# Graph search or shortest path algorithm for graph with multiple “goals”?

I did a project in a class using A* search to solve an 8-puzzle. But what about a puzzle with multiple ‘solved’ states? For example, and 8 puzzle with some repeated tiles. I’m not sure whether something like A* search could still work or not. I have trouble fathoming how a heuristic might be designed. Are their other shortest path algorithms or search algorithms that are better suited for this kind of problem?

If you have multiple goal nodes and a consistent (or admissible) heuristic to each of them, taking the minimum of them will be still be a consistent (or admissible) heuristic.

Aside from that, there is nothing in A* that prevents you from having multiple goal nodes. The algorithm works fine unchanged.

 Another heuristic for your problem specifically: for each tile, compute the distance to the nearest valid goal-space, then take the sum over all tiles as the heuristic.

With $$n$$ spaces, $$n-1$$ tiles, and $$g$$ goals, this can be done in $$O(n)$$ time during the pathfinding by pre-computing the distance to the nearest goal, for each tile, using eg. BFS. This will require $$O(n^2)$$ space and $$O(gn^2)$$ time (by searching backwards from each goal).

• Is there anything that might be better suited for a situation with millions of goal states, other than computing that same number of heuristic scores? The puzzle I’m working with have a lot of identical pieces which are interchangeable in the solved state. The best heuristic I’ve come up with for a single solved state is already kind of complicated and slows down the program a lot. Commented Jul 30, 2020 at 21:55
• @ConorHenry: See edit Commented Jul 30, 2020 at 22:37

Yup! You can use A* in that situation. Possibly the simplest method is to run A* once per goal node. Another plausible approach is to consider all of the 'solved' states as a single goal node. Then the heuristic function $$h(\cdot)$$ is an estimate of the distance from the current node to the goal node, i.e., from the current node to any solved state. Thus, modifications to the heuristic function will be required. One way to modify it is to estimate the distance to each of the possible solved states, and take $$h(\cdot)$$ to be the smallest of those estimates.

• What would you suggest if the number of “goals” is 24,192,000? I’m working with a puzzle that has a lot of interchangeable pieces. I’m a little dumbfounded at how to design a heuristic for it. Is there another type of algorithm that might be better suited than A*? Commented Jul 30, 2020 at 20:19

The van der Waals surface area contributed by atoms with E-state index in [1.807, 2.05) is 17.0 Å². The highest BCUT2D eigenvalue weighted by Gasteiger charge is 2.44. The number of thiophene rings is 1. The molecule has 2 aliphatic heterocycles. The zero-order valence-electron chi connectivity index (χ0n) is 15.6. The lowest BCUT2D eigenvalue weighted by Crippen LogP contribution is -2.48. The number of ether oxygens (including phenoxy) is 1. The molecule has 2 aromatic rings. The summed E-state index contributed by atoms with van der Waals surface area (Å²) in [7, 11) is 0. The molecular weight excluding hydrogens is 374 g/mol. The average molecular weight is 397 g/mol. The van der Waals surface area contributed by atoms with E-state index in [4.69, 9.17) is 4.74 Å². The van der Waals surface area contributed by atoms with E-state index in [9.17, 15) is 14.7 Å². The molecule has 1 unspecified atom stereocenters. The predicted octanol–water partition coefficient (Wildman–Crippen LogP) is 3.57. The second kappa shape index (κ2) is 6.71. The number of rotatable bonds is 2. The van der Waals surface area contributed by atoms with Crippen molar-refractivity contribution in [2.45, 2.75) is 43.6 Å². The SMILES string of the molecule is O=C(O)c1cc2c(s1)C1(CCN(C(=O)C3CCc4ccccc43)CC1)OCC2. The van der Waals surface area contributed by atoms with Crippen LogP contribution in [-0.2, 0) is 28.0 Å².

• I think you are oversimplifying the modification to the heuristic function a bit. The heuristic functions commonly used for the 8-puzzle are quite involved (to prove correct), and definitely assume there is only 1 solved state. Simply re-running that heuristic for each solved state and taking the minimum might lead to overestimation if you're not very careful that the rules of the game aren't fundamentally changed by adding more final positions, invalidating some assumption of your heuristic.
– orlp
Commented Jul 30, 2020 at 20:19
• @orlp, Thanks for the feedback. I'm not sure I understand the concern. It's easy to prove that the minimum of such heuristic functions can never lead to overestimation (assuming each individual one doesn't overestimate the distance to its corresponding goal).
– D.W.
Commented Jul 30, 2020 at 21:59
• @ConorHenry, that's a separate question. That's an issue with the selection of heuristic function - in your question you ask about whether A* can be used. The details of how to pick a heuristic function are usually very specific to the particular task you've solving. I suggest asking a separate question about how to choose a heuristic function for your particular situation.
– D.W.
Commented Jul 30, 2020 at 22:09